ven to man in innocence contains not this precept formally; É. being inconsistent with that state, and perfect obedience, which is all summed up in love, frees man from all necessity of dying, according to the promise, he who doth those things, shall live in them. And therefore we have shewn, that if Christ be considered in himself as a holy person, without respect to the decree of God, and his own engagement for his miserable brethren, he was, by virtue of his perfect holiness, under no necessity of dying and suffering. But the law of love does, supposing the requisite circumstances, eminently contain the command of dying for our brethren. For, it enjoins us to love God above all, and our neighbour as ourselves. And he who loves God above all, does not only delight in God his creator, benefactor, lord, and example; not only studies to please him, but endeavours to promote his glory, and direct all . that are God's to that end. And as he ought to have a tender regard for the glory of God above his own advantage, he also ought to be ready to undergo every thing, by which the glory of God may be most illustrated. And supposing, such a one has brethren in distress, from which he can deliver them by his death, so that God shall in an eminent manner appear glorious in them; the love of our brethren together with the love of God, enjoins him not to decline dying for them; especially if he himself, becoming a conqueror over death, shall thereby obtain a most distinguishing reward at last. Since therefore, Christ as man, could not but be under the law of love, and a holy man, as doubtless it became him to be, he cannot therefore be conceived as destitute of love, much less as having a contrary disposition; it follows, that he could not, in such circumstances, withdraw himself from his agreement to satisfy for men; because the law of love eminently contains such an obligation. - **

XXIII. 2dly. The Son of God had from etermity engaged to satisfy this covenant, by assuming human nature, and obeying in it, as we shewed above, § II. If the human nature, personally united to him, could have withdrawn itself from, and renounced the covenant, it was possible that the Son of God himself might have violated his covenant engagements. And in that case Christ would not be either the true and faithful God, who can

not lie, or not be God omnipotent: because he, who, from eter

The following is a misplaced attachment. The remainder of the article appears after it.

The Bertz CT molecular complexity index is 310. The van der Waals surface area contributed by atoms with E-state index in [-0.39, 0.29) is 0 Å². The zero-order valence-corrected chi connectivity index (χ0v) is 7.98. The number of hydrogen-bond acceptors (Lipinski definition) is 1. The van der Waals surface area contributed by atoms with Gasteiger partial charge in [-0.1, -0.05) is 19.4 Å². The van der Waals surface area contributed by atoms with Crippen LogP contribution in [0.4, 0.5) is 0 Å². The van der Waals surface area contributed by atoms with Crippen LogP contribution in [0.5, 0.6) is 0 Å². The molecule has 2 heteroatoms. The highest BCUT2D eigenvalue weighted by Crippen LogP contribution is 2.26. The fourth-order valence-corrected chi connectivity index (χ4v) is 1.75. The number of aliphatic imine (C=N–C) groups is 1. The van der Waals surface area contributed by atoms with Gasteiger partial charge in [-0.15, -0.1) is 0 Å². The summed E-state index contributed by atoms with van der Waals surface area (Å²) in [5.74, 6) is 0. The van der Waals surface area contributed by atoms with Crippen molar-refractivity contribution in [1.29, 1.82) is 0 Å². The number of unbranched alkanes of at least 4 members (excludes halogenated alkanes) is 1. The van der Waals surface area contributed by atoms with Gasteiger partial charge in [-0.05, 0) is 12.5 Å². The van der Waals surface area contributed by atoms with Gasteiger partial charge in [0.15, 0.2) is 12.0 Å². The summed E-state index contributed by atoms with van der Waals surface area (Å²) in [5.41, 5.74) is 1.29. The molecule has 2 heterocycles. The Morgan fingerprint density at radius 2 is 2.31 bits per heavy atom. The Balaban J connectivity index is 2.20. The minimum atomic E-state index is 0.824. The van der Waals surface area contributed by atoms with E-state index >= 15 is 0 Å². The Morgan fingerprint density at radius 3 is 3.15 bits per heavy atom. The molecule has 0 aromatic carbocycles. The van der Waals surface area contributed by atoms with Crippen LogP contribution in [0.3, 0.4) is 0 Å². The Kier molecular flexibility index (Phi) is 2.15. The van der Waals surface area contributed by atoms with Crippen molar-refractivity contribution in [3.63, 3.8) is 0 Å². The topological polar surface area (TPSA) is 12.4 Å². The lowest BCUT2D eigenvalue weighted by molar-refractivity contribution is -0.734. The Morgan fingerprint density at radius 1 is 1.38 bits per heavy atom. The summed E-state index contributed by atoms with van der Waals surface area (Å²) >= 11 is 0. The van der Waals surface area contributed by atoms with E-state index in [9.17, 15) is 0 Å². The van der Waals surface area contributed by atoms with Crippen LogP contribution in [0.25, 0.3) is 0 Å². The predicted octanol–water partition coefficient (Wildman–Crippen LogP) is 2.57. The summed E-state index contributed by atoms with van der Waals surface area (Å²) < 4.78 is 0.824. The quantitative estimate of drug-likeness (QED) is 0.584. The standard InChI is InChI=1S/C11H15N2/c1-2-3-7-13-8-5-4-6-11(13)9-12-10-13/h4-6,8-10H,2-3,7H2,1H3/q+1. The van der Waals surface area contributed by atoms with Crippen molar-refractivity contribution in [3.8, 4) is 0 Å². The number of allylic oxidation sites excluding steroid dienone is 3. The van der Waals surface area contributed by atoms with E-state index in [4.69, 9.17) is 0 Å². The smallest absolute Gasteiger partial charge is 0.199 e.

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nity, willingly engaged in this undertaking, could not, in time,
induce the human nature to execute that for which it was assu-
med at first. Nor do I see what reply can be made to this ar-
gument, unless one shall venture to say, that it is contrary to
the nature of liberty, that the will should be thus bent, or brought
over, by a superior cause: and that, in such a case, the human
nature declining to stand to that covenant, would be deprived of
the honour of the hy tical union, and another be assumed in
its stead. But besides that this overthrows the inseparabilit
of the hypostatical union, admitted on both sides, the same #
ficulty must recur with respect to the nature newly assumed;
because, equal liberty is to be ascribed to it. -
XXIV.3dly. § had by an eternal and irrevocable decree,
*: promised, and confirmed by oath, the inheritance of
I blessings in Christ, Heb. vi. 13–18. Luke i. 73. But if
Christ could have withdrawn himself from the covenant, then
the decree of God would have become void, his promises been
deceitful, and his oath falsified; and therefore the whole coun-
sel of God concerning the oeconomy of our salvation, so often
inculcated in the prophetical writings, would have become of no
effect; which is indeed blasphemy to imagine. There is no
occasion to suggest, as one has done, that God could, without the
payment of any price, have remitted the debt of sin, and among
some thousand methods have found out another way of saving
mankind, had this method proved unsuccessful. For as this is
very much more than we can readily yield to, so it is nothing
to the purpose. For God did not only in general decree, pro-
mise, and confirm by oath, salvation to his elect; but salvation
to be obtained by Christ and his obedience; which decree, pro-
mise, and oath, could be accomplished no other way; not to say,
how unworthy it is of God to be obliged to make new decrees,
after the former have miscarried. And this is the very bone of
the Remonstrant divinity.
XXV. 4thly. Let us suppose that the human nature of Christ,
to speak plainly, could have withdrawn itself from this covenant;
yet it could not, at least without a horrible sin, after the §.
dination of God, the eternal will of the Son, the promise and oath
had been discovered to him. Nay, it had been a more dreadful
sin than that of the first Adam, for him obstinately to oppose
all these considerations, and prefer his own private advantage to
the glory of God and salvation of the elect; and by this means,
we should be reduced, by this hypothesis we are now contend-
ing against, to the o: blasphemies of some schoolmen,
who affirm that Christ could have sinned, and consequently